Eduardo Gomes International Airport

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Manaus International Airport – Eduardo Gomes

Aeroporto Internacional de Manaus – Eduardo Gomes
Manaus airport logo.jpg
Manaus airport.jpg
Airport typePublic
OpenedMarch 31, 1976 (1976-03-31)
Focus city forAzul Brazilian Airlines
Time zoneTime in Brazil (UTC−04:00)
Elevation AMSL80 m / 264 ft
Coordinates03°02′28″S 060°03′02″W / 3.04111°S 60.05056°W / -3.04111; -60.05056Coordinates: 03°02′28″S 060°03′02″W / 3.04111°S 60.05056°W / -3.04111; -60.05056
MAO is located in Brazil
Location in Brazil
Direction Length Surface
m ft
11/29 2,700 8,858 Asphalt
Statistics (2021)
Passengers1,725,236 Increase 31%
Aircraft operations39,367 Increase 28%
Metric tonnes of cargo100,017 Increase 19%
Statistics: Infraero[1]
Sources: Airport Website,[2] ANAC[3]

Manaus International Airport – Eduardo Gomes (IATA: MAO, ICAO: SBEG) is the airport serving Manaus, Brazil. It is named after Brazilian politician and military figure Air Marshal Eduardo Gomes (1896–1981).

It is operated by Vinci Airports


Terminal 1
View of runway 11 with TAM Airlines Airbus A330-200 holding short. Manaus city center is at the background.
Cargo Terminal

Manaus International Airport replaced Ponta Pelada Airport as the main public airport of Manaus in 1976. Ponta Pelada was then renamed Manaus Air Force Base and began handling exclusively military operations.[4]

The construction of the airport began in 1972 and it was commissioned on March 31, 1976 by a domestic flight operated by a Boeing 727-100 of Serviços Aéreos Cruzeiro do Sul. At the time it was the most modern airport in Brazil and the first one to operate with jet bridges. Though originally planned to be named Supersonic Airport of Manaus, its official name was changed to Eduardo Gomes by the law 5.967 of 11 December 1973.[5]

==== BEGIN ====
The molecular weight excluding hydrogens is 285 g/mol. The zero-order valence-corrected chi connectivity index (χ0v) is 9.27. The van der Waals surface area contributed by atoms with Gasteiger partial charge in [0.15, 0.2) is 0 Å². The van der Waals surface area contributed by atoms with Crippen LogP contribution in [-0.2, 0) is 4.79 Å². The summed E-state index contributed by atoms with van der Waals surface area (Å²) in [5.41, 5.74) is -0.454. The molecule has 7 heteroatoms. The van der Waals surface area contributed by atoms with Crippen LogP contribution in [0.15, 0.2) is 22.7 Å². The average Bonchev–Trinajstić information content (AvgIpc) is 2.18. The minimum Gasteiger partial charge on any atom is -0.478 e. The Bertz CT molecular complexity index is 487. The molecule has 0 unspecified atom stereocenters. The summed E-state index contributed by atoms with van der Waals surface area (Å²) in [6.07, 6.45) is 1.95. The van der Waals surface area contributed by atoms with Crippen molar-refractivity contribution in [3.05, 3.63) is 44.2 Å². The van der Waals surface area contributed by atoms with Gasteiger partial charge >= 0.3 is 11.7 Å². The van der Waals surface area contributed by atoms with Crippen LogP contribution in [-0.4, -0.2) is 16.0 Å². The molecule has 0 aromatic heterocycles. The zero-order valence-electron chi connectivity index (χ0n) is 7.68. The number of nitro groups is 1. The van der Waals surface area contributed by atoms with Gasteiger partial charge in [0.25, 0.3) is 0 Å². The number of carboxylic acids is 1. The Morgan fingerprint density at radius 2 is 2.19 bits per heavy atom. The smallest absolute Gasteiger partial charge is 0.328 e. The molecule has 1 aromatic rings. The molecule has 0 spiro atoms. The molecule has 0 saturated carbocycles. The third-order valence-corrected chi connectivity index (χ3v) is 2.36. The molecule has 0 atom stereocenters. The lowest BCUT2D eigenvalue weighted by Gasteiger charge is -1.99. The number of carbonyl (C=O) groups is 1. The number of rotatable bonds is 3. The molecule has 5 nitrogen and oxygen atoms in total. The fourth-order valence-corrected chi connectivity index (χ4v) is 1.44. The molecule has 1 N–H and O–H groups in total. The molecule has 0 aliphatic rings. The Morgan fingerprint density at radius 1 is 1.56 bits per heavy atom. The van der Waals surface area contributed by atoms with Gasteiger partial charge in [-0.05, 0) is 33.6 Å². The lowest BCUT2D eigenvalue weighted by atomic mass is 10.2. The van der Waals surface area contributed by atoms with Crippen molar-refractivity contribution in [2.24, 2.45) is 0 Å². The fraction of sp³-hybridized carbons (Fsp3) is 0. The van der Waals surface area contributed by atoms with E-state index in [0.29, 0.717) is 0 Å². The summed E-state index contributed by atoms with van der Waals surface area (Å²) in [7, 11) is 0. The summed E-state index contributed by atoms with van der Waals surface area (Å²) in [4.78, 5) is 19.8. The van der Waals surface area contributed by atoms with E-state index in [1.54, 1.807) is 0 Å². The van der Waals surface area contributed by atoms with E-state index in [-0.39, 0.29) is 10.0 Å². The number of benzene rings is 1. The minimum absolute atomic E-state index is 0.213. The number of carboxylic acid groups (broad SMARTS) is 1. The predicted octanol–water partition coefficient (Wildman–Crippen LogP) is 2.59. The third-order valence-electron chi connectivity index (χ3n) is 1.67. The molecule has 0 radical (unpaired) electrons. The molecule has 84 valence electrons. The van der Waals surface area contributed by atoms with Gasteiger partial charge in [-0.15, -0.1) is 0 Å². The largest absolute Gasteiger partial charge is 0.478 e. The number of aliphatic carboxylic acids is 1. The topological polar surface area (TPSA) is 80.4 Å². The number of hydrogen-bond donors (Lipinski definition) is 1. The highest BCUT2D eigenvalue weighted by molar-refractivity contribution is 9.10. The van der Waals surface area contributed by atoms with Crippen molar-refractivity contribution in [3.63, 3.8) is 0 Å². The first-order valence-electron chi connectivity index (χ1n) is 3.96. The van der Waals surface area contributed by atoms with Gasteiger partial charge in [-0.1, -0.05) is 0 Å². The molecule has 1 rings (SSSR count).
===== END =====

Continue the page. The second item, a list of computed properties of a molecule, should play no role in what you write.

The airport has two passenger terminal buildings. Passenger Terminal 1 handles all domestic and international flights and Passenger Terminal 2, opened on March 12, 1985, handles general aviation. Furthermore, the airport has three cargo terminals, opened in 1976, 1980 and 2004. They have a total area of 49,000 square metres (530,000 sq ft) and can process up to 12,000 t/month of cargo. Cargo Terminals 1 and 2 handle goods for export and Cargo Terminal 3 for import.[6]

On 31 August 2009, Infraero unveiled a BRL793.5 million (US$316.1 million; EUR292.2 million) investment plan to upgrade Eduardo Gomes International Airport focusing on the preparations for the 2014 FIFA World Cup which were held in Brazil, Manaus being one of the venue cities. The investment comprised enlargement of apron and existing runway and enlargement and renovation of the passenger terminal.[7]

In terms of cargo handled, Manaus is the third-busiest in Brazil, behind São Paulo-Guarulhos and Campinas.[citation needed]

The Brazilian Integrated Air Traffic Control and Air Defense Center section 4 (Cindacta IV) is located in the vicinity of the airport.[8]